PITTSBURGH — Some Pennsylvania Roman Catholics said they'd like to see a younger person replace Pope Benedict XVI, who announced today that he's stepping down amid failing health.
Four U.S. cardinals with Pennsylvania roots will have a say in making that decision, church officials said Monday.
Cardinal Donald W. Wuerl was born in Pittsburgh and is a former bishop of that city, and Cardinal Daniel N. DiNardo and Cardinal Sean O'Malley also grew up in Pittsburgh, said Bishop David Zubik, the current bishop of Pittsburgh. Cardinal Justin F. Rigali, the retired archbishop of Philadelphia, will also be eligible to vote for a new pope.
At St. Theresa's Church in New Cumberland, near Harrisburg, parish manager Elaine Herald said Monday that Benedict's retirement could open the door for a younger, progressive pope — perhaps a black man — who will lead efforts to rebuild membership.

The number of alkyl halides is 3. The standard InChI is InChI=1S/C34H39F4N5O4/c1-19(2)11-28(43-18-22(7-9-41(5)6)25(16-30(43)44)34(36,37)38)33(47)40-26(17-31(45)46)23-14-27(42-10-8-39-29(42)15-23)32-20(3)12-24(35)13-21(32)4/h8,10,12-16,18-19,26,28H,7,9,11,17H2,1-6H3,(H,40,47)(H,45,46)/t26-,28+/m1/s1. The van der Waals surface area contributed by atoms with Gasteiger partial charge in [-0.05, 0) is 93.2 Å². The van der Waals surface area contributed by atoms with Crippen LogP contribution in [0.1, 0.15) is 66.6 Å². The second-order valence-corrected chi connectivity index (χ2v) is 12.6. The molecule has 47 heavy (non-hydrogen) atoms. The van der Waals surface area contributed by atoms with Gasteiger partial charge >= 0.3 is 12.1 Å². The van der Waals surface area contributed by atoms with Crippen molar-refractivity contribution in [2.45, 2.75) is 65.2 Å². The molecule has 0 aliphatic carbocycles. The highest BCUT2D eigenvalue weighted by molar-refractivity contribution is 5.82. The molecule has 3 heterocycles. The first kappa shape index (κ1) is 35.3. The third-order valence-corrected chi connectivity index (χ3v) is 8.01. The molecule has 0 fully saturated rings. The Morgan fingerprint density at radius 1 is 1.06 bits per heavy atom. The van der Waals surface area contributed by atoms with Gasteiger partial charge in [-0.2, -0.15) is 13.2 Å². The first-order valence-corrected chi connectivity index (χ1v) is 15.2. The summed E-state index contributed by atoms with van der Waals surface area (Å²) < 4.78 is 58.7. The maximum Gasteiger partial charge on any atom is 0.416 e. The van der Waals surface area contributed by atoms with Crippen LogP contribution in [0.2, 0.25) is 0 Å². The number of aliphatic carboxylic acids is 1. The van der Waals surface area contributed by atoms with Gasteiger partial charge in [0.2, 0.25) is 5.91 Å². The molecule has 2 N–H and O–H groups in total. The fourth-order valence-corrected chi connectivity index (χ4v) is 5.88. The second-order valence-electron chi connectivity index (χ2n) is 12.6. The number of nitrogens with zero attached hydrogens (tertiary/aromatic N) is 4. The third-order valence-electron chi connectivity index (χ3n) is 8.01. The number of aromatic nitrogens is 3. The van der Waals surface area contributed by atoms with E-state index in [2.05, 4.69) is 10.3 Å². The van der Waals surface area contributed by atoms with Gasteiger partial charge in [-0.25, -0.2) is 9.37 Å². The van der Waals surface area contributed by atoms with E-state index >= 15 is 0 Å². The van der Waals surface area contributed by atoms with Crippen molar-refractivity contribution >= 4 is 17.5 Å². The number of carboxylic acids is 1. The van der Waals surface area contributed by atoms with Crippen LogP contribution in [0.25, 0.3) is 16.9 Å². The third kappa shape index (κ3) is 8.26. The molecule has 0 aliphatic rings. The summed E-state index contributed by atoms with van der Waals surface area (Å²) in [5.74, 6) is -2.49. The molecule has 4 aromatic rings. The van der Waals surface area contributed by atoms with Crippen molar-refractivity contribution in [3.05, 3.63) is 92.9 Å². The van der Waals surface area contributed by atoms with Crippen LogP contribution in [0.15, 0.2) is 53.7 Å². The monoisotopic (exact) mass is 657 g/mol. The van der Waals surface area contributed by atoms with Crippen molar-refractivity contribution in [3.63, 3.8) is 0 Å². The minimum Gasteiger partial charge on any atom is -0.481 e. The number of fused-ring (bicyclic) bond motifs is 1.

She said the church needs to change relatively minor rules that are driving members away.
Next door at St. Theresa School, which includes students in kindergarten through eighth grade, Principal Matt Shore said Benedict deserves credit for recognizing the limitation of his age and stepping aside. Shore said he hopes Benedict will have input in the selection of his successor.
Jacke Conard, the school office manager, is hoping a young pope will be named. Noting that Benedict in December became the first pope to use Twitter, she hopes the next pope will further embrace technology.
Charles J. Chaput, the archbishop of Philadelphia, said in a statement that Benedict's retirement "is another sign of his placing the needs of the church above his own. He will remain in our hearts and always be in our prayers."